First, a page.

NC State Economist: The Christmas Tree Industry in North Carolina: Characteristics and Challenges Ahead

By Alejandro Gutierrez-Li, Ph.D., Assistant Professor and Extension Economist
Department of Agricultural and Resource Economics, NC State University

Christmas is celebrated in different parts of the world. In many people’s imagination, the most recognizable symbol of this holiday is the Christmas tree. Decorating Christmas trees has been a long-rooted tradition both in homes and public spaces. Due to their widespread popularity, natural Christmas tree production is an important industry that makes sizable contributions to the rural economies in which trees are grown in the United States.

According to the National Christmas Tree Association (NCTA), the history behind the use of decorated Christmas trees is not precisely known, but some records suggest that the practice began in Europe around the 1500s. Christmas trees were introduced to the U.S. by German immigrants at the start of the nineteenth century. Their commercialization started around 1850, when trees were taken directly from forests. In 1901, the first known Christmas tree farm in the U.S. opened in New Jersey (NCTA, 2022a).

Christmas trees are grown and harvested in all 50 states. Five states, Oregon, North Carolina, Michigan, Pennsylvania, and Wisconsin lead the way in terms of both tree production and sales (U.S. Department of Agriculture, 2019). Around 30 million natural Christmas trees are sold in the U.S. every year. To satisfy this market demand, over 100 million trees are currently growing on the more than 15,000 farms across the country, and employ over 100,000 full- or part-time workers (NCTA, 2022b). The U.S. is also a leading exporter of Christmas trees, with trees shipped to a number of countries including Canada, Mexico, Brazil, Russia, Japan, China, and the Philippines (PNWCTA, 2022; NCAGR, 2022; Jones, 2012; NCCTA, 2022). Throughout the U.S., more than twenty species of Christmas trees are grown including Cedars (Deodar and Easter Red), Firs (Balsam, Douglas, Fraser, Grand, Noble, Nordmann, White, Afghan, and Austrian), Pines (Red, Ponderosa, Scotch, Virginia, and White), Spruces (Black Hills, Blue, Norway, and White), and Leyland Cypress (University of Illinois Extension, 2022).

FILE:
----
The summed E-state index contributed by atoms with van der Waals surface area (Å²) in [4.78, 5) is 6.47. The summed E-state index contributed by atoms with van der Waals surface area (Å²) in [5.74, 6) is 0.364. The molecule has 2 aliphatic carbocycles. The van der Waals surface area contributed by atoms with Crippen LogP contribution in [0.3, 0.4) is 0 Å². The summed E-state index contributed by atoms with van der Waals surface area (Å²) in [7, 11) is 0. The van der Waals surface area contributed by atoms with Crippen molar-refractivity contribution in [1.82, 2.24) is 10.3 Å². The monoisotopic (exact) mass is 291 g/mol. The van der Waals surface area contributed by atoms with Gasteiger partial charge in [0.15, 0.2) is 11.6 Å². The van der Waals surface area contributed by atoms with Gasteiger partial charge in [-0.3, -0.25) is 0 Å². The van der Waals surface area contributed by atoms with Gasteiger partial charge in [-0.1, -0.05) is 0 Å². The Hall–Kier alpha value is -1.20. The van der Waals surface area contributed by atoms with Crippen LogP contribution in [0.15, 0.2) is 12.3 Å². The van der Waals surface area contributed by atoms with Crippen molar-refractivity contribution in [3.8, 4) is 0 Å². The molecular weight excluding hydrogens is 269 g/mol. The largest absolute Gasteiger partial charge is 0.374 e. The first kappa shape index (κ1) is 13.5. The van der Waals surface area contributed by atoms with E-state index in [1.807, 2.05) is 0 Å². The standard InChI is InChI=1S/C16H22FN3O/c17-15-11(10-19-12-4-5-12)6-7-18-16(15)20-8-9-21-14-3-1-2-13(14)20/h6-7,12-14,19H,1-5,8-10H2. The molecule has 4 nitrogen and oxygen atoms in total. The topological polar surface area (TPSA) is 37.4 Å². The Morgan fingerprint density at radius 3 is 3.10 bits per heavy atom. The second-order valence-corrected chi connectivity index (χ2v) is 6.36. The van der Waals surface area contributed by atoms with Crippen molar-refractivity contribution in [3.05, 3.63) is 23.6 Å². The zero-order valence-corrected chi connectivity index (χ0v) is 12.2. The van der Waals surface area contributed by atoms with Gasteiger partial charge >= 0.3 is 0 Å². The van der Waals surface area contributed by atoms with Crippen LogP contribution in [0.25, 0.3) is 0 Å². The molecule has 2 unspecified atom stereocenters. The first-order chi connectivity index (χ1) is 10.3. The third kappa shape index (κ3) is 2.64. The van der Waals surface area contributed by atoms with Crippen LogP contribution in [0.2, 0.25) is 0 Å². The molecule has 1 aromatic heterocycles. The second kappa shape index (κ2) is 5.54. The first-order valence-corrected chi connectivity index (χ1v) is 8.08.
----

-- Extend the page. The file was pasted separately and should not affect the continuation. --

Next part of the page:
In 2021, nationally, around one-quarter of natural Christmas trees were purchased from “Choose and Cut” farms, 28.5% from chain stores (like Costco or Home Depot), 16.2% from retail lots, 11.6% from nurseries, and rest from other sources like churches or Boy Scouts (NCTA, 2023). The median price of a natural Christmas tree was $76.87 in 2019, and has since increased due to higher labor costs, extreme weather in parts of Oregon and other producing regions, a reduction in imports from Canada, and a rise in fuel and transportation costs (Carrns, 2021).

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